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Alaska borrowers owe an average of $29,454 in federal and private student loan debt, the fourth-lowest amount across the U.S. This figure is a considerable 20% decrease from the national average student loan balance of $36,689.

The state offers merit- and need-based aid opportunities, like the Alaska Performance Scholarship and Alaska Education Grant, to make higher education accessible. Some students, however, still rely on federal and Alaska student loans to fund their tuition gap.

Alaska student loans: Borrowers owe average of $29,454 in federal, private debt — and more facts

To keep educational costs low, college-bound students from The Last Frontier can consider attending one of the 10 two-year colleges in the state. Alaska also offers 18 four-year institutions to students, including three campuses within the University of Alaska system:

  • University of Alaska Anchorage (UAA)
  • University of Alaska Fairbanks (UAF)
  • University of Alaska Southeast (UAS)

Before entertaining federal and private student loans, in-state residents can apply for state-funded scholarships and grants to reduce out-of-pocket college expenses. The Alaska Performance Scholarship (APS) provides merit-based aid to high school students at three tiers, based on GPA, ACT or SAT scores, and high school curriculum. APS award amounts are up to $4,755 a year, based on your GPA and scores, and students can reapply for up to four years (eight semesters).

The state also sponsors the Alaska Education Grant (AEG), which is a need-based grant. If awarded, students can receive $500 to $4,000 in aid for an academic year. Maximum award amounts go to students who demonstrate the most financial need and enroll in at least 15 credit hours at an eligible institution.

Although the state provides generous aid programs to its resident students, it doesn’t always cover college’s entire cost. In these situations, some students borrow student loans, which add to their post-graduation student debt.

Student loan debt by ZIP code in Alaska’s largest city: Anchorage

Loan repayment programs for Alaska residents

Student loan assistance programs help reduce borrowers’ debt burden faster. Graduates whose loans are in their grace period or in repayment can look into the list of student loan forgiveness programs available to Alaskans.

Alaska SHARP Program

The Alaska SHARP Program offers loan repayment assistance to qualified behavioral health, dental and medical health care professionals. In exchange for a service commitment at health professionals shortage area (HPSA) locations in the state, health providers receive up to $47,000 a year. Award amounts vary depending on occupation tiers, designated as a “regular fill” or “very hard to fill” role.

John R. Justice Student Loan Repayment Program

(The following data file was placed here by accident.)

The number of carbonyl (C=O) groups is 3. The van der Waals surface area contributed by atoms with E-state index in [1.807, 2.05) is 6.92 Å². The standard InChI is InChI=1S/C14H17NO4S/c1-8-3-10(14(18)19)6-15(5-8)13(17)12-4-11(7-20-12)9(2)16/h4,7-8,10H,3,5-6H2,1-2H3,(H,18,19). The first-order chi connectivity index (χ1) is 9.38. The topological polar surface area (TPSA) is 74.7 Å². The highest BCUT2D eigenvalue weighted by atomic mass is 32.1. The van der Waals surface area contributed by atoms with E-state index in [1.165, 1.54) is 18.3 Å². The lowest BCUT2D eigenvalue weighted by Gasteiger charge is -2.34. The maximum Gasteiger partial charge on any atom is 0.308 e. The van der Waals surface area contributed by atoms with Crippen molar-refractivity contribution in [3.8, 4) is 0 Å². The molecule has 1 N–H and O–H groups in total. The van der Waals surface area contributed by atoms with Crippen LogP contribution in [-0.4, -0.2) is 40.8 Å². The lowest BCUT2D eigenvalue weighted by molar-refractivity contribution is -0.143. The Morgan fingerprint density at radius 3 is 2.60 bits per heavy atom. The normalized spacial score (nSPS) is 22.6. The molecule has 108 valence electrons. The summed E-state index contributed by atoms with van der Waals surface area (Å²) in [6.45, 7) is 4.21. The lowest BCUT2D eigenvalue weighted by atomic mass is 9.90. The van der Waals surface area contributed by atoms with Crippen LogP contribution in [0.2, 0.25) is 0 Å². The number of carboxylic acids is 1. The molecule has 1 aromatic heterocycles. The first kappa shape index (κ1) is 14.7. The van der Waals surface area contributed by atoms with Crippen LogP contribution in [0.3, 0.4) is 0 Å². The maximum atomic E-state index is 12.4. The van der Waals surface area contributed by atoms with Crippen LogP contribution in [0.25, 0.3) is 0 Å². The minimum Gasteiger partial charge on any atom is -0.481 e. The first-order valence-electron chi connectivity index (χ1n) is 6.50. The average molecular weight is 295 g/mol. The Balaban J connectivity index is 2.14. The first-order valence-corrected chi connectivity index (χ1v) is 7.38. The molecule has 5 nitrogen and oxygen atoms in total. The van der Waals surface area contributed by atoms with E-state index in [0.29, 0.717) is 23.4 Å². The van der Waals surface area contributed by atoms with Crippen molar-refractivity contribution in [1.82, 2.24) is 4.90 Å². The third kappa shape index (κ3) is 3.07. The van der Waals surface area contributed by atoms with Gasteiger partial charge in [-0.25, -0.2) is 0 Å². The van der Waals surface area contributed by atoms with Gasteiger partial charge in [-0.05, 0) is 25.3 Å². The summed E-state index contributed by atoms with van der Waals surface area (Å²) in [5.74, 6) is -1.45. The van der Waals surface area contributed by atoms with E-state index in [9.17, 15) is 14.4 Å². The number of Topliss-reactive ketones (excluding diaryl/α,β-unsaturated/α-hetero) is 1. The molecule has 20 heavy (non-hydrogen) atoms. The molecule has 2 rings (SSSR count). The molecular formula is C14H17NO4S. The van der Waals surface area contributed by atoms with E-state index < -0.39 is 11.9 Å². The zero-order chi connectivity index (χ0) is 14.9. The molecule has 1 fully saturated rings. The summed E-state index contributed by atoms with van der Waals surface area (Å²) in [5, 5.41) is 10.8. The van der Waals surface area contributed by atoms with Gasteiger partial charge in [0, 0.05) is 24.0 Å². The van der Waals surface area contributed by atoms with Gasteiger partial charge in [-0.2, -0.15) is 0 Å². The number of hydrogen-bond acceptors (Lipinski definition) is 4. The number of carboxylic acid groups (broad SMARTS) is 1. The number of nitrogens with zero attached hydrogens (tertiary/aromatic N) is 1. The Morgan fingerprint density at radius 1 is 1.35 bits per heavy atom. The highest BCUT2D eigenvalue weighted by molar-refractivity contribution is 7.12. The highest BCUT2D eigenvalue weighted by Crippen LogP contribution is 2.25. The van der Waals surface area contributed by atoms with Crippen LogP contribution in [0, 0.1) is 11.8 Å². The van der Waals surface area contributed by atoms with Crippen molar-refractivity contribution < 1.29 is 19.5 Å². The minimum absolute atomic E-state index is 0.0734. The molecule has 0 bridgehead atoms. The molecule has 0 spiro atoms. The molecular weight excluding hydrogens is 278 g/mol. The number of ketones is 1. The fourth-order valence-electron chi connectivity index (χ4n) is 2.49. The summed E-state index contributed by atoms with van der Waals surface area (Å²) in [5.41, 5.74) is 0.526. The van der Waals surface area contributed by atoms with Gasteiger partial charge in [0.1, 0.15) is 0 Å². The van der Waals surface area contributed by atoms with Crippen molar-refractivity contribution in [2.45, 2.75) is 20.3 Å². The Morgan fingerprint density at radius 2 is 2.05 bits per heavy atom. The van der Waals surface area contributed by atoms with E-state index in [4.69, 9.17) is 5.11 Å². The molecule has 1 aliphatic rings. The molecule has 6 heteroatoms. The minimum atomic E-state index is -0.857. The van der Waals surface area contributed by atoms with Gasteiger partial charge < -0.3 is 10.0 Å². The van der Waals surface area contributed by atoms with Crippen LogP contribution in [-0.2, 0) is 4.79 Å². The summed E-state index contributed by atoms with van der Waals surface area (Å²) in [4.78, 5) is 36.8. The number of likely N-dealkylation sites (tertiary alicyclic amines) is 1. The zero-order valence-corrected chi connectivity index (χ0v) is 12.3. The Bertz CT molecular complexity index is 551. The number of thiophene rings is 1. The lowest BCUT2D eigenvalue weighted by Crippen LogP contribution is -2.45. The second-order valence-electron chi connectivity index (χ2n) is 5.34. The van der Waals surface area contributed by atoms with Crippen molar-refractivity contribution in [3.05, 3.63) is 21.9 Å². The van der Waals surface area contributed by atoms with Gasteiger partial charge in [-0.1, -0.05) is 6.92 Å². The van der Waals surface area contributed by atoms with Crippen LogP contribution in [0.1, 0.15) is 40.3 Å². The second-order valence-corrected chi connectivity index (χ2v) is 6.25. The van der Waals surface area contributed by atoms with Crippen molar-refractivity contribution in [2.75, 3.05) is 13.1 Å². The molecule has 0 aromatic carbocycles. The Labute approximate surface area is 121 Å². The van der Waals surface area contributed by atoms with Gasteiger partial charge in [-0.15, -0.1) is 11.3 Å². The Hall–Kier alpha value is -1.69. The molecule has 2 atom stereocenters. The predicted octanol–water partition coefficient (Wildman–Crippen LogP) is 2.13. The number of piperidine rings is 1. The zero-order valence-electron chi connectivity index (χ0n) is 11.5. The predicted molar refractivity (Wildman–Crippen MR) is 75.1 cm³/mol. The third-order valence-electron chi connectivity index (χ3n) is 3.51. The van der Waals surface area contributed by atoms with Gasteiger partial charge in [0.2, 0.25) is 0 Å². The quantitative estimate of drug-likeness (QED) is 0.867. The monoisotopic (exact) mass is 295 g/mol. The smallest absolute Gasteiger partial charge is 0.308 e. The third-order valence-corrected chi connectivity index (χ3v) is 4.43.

Fully licensed attorneys in Alaska can apply for the John R. Justice Student Loan Repayment Program. The federal program is available to public defenders and prosecutors who work full time for a minimum of three years at the local state, or federal levels.

NHSC Loan Repayment Program (NHSC LRP)

The NHSC LRP is another federal loan assistance program that’s available to eligible Alaska residents. For a minimum two-year service contract, licensed primary care professionals can receive up to $50,000 in awards toward student loan repayment.

Public Service Loan Forgiveness (PSLF)

PSLF is available to Alaska borrowers who work full time for a government or nonprofit employer, regardless of their occupation. To qualify for this federal program, borrowers must have direct loans, be enrolled in an income-driven repayment plan and make 120 qualifying payments toward their debt. Afterward, their remaining loan balance is forgiven, tax-free.

Alaska federal student loan borrowers younger than 25 owe less than national average — and more comparisons

How to refinance Alaska student loans

Currently, 6.6% of Alaska borrowers have a federal student loan debt of $100,000 or more. Student loan refinancing is a strategy that can help borrowers — especially those with six-figure debt — pay off their student loans faster.

In a student loan refinance, the goal is to secure a lower interest rate and repayment terms that best suit borrowers’ financial situation. The refinancing lender pays off the original federal or private student loans, or a combination of both types. Then, the lender creates a new private student loan based on the combined amounts.

One option for state borrowers is the Alaska Refinance Loan through the Alaska Commission on Postsecondary Education. It offers fixed-rate refinance loans with terms of five, 10, or 15 years. Borrowers must be state residents, have a minimum of $7,500 in eligible loans, and have a credit score of 720 or higher (or a cosigner who meets credit criteria).

There’s minimal risk in refinancing private student loans. Federal student loans, however, offer benefits that private loans don’t provide. These perks include income-driven repayment plans and access to impactful loan forgiveness programs like the ones above.

They also give borrowers protection in the event of unexpected financial hardship with deferment and forbearance options. Although some private refinance lenders offer deferment and forbearance, they vary — and not all private lenders guarantee them.

Before settling on an offer, compare a handful of refinancing options and use a student loan payment calculator to see how much money each one can save you.


  • U.S. Department of Education data as of June 30, 2020
  • Anonymized My LendingTree June 2020 credit reports
  • Federal Reserve Bank of New York Consumer Credit Panel/Equifax as of June 2020

Because the latter data is from 2015, researchers estimated the increase in student loan debt per borrower in the state using statewide data from anonymized credit reports.

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